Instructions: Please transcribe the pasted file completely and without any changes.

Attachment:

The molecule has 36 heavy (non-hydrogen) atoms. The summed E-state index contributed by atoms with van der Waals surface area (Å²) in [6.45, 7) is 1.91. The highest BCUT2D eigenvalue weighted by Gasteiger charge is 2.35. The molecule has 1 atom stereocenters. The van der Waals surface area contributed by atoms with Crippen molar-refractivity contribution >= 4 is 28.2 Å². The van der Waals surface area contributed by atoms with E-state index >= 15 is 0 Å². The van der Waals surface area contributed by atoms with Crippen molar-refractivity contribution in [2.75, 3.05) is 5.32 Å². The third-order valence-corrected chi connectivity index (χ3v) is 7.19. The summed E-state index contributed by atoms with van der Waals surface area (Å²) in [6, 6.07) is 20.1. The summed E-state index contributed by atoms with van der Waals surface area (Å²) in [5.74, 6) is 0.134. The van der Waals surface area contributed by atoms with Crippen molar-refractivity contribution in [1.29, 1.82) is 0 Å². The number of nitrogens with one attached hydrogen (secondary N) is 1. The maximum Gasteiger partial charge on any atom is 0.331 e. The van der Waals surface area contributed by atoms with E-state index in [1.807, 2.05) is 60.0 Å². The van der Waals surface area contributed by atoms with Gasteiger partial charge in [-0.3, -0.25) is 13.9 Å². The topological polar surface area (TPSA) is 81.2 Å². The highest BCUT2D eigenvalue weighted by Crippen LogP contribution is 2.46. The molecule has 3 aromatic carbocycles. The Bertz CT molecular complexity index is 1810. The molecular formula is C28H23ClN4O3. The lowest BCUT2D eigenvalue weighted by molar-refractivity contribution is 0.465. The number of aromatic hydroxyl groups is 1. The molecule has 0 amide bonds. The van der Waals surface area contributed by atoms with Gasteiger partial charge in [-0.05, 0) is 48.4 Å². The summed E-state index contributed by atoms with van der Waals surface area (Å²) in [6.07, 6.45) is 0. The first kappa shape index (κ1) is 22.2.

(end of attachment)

The molecule has 36 heavy (non-hydrogen) atoms. The summed E-state index contributed by atoms with van der Waals surface area (Å²) in [6.45, 7) is 1.91. The highest BCUT2D eigenvalue weighted by Gasteiger charge is 2.35. The molecule has 1 atom stereocenters. The van der Waals surface area contributed by atoms with Crippen molar-refractivity contribution >= 4 is 28.2 Å². The van der Waals surface area contributed by atoms with E-state index >= 15 is 0 Å². The van der Waals surface area contributed by atoms with Crippen molar-refractivity contribution in [2.75, 3.05) is 5.32 Å². The third-order valence-corrected chi connectivity index (χ3v) is 7.19. The summed E-state index contributed by atoms with van der Waals surface area (Å²) in [6, 6.07) is 20.1. The summed E-state index contributed by atoms with van der Waals surface area (Å²) in [5.74, 6) is 0.134. The van der Waals surface area contributed by atoms with Crippen molar-refractivity contribution in [1.29, 1.82) is 0 Å². The number of nitrogens with one attached hydrogen (secondary N) is 1. The maximum Gasteiger partial charge on any atom is 0.331 e. The van der Waals surface area contributed by atoms with E-state index in [1.807, 2.05) is 60.0 Å². The van der Waals surface area contributed by atoms with Gasteiger partial charge in [-0.3, -0.25) is 13.9 Å². The topological polar surface area (TPSA) is 81.2 Å². The highest BCUT2D eigenvalue weighted by Crippen LogP contribution is 2.46. The molecule has 3 aromatic carbocycles. The Bertz CT molecular complexity index is 1810. The molecular formula is C28H23ClN4O3. The lowest BCUT2D eigenvalue weighted by molar-refractivity contribution is 0.465. The number of aromatic hydroxyl groups is 1. The molecule has 0 amide bonds. The van der Waals surface area contributed by atoms with Gasteiger partial charge in [-0.05, 0) is 48.4 Å². The summed E-state index contributed by atoms with van der Waals surface area (Å²) in [6.07, 6.45) is 0. The first kappa shape index (κ1) is 22.2.